Youngkin’s campaign has promised to “save our schools,” and it is pretty obvious that the Republicans nationally expect the Virginia Governor’s Race to provide a roadmap for next year’s interim semester. If Youngkin wins, or even just loses, expect Culture Wars to double anywhere.

Parents should of course have a say in the upbringing of their child. It is more important, however, that political leaders promote an education system that allows multiple options, that is, offers families both a say and an option to leave.

Youngkin promises to help Republicans win the battle for control of Virginia public school boards, but that’s really just a promise to keep the culture wars hotter. A better alternative would be to defuse these struggles by giving families more alternatives so that it doesn’t matter so much which political tribe controls the monopoly of the public school.


The whole fuss about the so-called “Facebook Papers” is a lot of idleness, writes Robby Soave from Reason.

The revelations, published in several major newspapers this week, based on documents leaked by former Facebook employee Frances Haugen, are said to show the social media giant prioritized “anger and misinformation” to keep growing. Instead, everything seems to confirm that Facebook is struggling to attract younger users and is increasingly being split up by newer, more agile competitors.

Facebook boss Mark Zuckerberg confirmed these issues during a call to investors on Monday:

???? Whoa. Important news from Zuckerberg:
He says that in the future, Facebook will “convert” to “make young adults the North Star instead of optimizing for the elderly”.
– Says the “shift will be years, not months.”

– Sara Fischer (@sarafischer) October 25, 2021

“No hand-wringing over addictive platforms or monopoly practices can obscure the fact that the site is declining in popularity with young people and increasingly looking like a dying star,” writes Soave.


Thanks to a collaboration between Jeff Bezos’ Blue Origin and several other private space companies, the world’s first commercial space station is in the works.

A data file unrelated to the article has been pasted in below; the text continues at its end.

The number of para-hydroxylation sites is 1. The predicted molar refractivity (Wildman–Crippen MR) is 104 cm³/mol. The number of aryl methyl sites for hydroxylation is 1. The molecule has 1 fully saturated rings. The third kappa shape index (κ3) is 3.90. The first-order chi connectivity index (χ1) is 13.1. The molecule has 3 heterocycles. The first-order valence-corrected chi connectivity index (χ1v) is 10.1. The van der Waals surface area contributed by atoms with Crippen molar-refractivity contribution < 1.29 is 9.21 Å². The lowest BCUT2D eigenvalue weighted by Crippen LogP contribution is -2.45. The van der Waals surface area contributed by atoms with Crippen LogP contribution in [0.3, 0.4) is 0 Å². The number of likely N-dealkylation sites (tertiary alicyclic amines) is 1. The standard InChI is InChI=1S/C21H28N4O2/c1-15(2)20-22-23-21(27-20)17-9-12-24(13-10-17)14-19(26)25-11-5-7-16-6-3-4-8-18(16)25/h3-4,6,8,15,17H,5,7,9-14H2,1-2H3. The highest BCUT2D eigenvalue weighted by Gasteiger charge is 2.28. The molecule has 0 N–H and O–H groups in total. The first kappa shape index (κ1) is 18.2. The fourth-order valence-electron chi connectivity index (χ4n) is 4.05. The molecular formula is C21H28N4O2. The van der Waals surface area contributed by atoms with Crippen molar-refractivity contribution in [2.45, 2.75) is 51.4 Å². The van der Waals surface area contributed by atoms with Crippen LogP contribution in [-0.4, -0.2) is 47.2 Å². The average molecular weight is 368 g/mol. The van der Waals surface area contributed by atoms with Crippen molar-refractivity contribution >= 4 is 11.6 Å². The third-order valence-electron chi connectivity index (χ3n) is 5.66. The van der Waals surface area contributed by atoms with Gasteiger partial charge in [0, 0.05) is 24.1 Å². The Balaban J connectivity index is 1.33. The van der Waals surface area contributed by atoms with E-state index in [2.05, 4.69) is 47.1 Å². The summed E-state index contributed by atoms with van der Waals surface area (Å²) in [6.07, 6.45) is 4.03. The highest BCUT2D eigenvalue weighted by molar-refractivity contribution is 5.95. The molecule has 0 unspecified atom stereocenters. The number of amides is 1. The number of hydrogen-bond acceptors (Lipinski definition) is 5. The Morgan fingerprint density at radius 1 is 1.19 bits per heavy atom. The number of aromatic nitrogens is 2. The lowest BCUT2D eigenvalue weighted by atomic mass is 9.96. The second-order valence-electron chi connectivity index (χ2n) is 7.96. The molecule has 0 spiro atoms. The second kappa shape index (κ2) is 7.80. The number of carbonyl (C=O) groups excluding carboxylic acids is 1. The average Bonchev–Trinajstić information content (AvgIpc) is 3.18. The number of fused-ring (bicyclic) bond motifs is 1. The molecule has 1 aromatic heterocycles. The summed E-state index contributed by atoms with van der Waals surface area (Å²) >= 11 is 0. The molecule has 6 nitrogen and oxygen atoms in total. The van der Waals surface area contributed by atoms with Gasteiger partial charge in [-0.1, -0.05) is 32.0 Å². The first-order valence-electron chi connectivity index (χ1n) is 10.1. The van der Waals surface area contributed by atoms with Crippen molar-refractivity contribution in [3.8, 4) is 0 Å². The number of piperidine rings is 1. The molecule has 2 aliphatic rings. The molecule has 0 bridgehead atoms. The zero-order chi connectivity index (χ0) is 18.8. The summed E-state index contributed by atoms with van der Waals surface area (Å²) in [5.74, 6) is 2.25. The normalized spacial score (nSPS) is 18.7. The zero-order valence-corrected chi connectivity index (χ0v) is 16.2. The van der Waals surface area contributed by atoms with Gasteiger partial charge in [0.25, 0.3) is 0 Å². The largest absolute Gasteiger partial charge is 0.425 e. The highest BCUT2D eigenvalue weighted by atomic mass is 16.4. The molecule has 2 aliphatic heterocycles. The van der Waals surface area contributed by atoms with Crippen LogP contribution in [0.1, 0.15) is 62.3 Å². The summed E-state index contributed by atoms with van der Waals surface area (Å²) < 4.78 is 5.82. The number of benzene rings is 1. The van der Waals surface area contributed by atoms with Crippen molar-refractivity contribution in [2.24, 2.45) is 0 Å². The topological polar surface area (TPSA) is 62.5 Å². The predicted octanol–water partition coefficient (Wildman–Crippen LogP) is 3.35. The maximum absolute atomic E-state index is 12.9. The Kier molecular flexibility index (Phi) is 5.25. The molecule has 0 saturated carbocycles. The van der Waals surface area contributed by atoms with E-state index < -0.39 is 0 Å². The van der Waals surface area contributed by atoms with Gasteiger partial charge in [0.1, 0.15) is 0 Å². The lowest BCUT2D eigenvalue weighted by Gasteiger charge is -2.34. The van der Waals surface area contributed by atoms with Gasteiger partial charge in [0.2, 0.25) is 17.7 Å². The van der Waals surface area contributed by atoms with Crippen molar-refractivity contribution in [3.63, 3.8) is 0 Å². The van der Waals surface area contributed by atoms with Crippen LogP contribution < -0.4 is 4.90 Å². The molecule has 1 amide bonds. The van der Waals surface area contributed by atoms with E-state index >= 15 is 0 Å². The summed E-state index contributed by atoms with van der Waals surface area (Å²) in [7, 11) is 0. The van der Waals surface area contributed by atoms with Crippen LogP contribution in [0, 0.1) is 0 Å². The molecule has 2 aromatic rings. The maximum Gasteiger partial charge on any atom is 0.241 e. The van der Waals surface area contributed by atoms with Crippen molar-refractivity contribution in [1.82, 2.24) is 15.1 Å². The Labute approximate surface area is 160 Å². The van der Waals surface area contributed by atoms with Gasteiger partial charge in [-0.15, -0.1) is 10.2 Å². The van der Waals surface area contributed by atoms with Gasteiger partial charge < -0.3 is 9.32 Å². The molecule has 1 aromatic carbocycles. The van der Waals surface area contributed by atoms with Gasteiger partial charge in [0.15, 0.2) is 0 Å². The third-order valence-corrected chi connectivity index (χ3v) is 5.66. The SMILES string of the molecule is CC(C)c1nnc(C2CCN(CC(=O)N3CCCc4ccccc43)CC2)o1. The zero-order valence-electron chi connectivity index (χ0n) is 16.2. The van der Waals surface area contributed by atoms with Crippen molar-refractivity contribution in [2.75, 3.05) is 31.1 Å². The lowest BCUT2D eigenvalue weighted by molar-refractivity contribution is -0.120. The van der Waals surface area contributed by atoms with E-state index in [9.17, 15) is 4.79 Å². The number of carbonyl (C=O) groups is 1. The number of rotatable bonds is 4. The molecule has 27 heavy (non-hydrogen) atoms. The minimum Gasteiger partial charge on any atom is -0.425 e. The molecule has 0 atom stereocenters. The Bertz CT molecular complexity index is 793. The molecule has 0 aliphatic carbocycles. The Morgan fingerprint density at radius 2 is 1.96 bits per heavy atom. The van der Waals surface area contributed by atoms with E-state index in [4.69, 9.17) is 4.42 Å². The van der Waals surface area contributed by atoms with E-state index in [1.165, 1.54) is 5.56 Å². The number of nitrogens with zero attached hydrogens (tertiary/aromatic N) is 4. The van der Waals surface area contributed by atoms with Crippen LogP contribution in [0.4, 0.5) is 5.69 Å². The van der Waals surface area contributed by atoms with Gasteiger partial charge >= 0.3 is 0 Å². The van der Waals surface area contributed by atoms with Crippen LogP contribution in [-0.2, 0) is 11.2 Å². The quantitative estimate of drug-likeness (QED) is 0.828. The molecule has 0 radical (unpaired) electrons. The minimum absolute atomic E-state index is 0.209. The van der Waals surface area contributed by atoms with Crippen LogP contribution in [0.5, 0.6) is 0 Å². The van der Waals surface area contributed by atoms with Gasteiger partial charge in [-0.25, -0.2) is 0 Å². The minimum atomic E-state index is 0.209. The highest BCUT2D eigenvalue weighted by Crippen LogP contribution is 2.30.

Announcing #OrbitalReef – a commercial space station that is transforming human space travel and opening up new markets. Our team is developing the leading commercial target in low earth orbit: @BlueOrigin @SierraSpaceCo @BoeingSpace @RedwireSpace @ASU

– Orbital Reef (@OrbitalReef) October 25, 2021

Orbital Reef, reports the New York Times, could house 10 astronauts at a time and could be built by the end of the decade.


• Thanksgiving will cost a wing and a leg this year.

• TikTok and Snapchat executives are about to be dragged before the Senate to explain the Internet to confused Seventies.

• Despite his own weak polls, President Joe Biden moves all-in in Virginia gubernatorial race.

• The US accidentally killed a food worker and his family in a drone attack last month amid a food crisis in Afghanistan:

The World Food Program estimates that almost 23 million of the country’s 39 million people do not have regular access to adequate food.

???? That number has increased from 14 million just two months ago

– Telegraph World News (@TelegraphWorld) October 25, 2021

• Your last reminder that a war with China would be a disaster.

• Washington, DC, is the fourth most heavily rat-infested city in America, according to Orkin pest control experts. Make your own joke.

Comments are closed.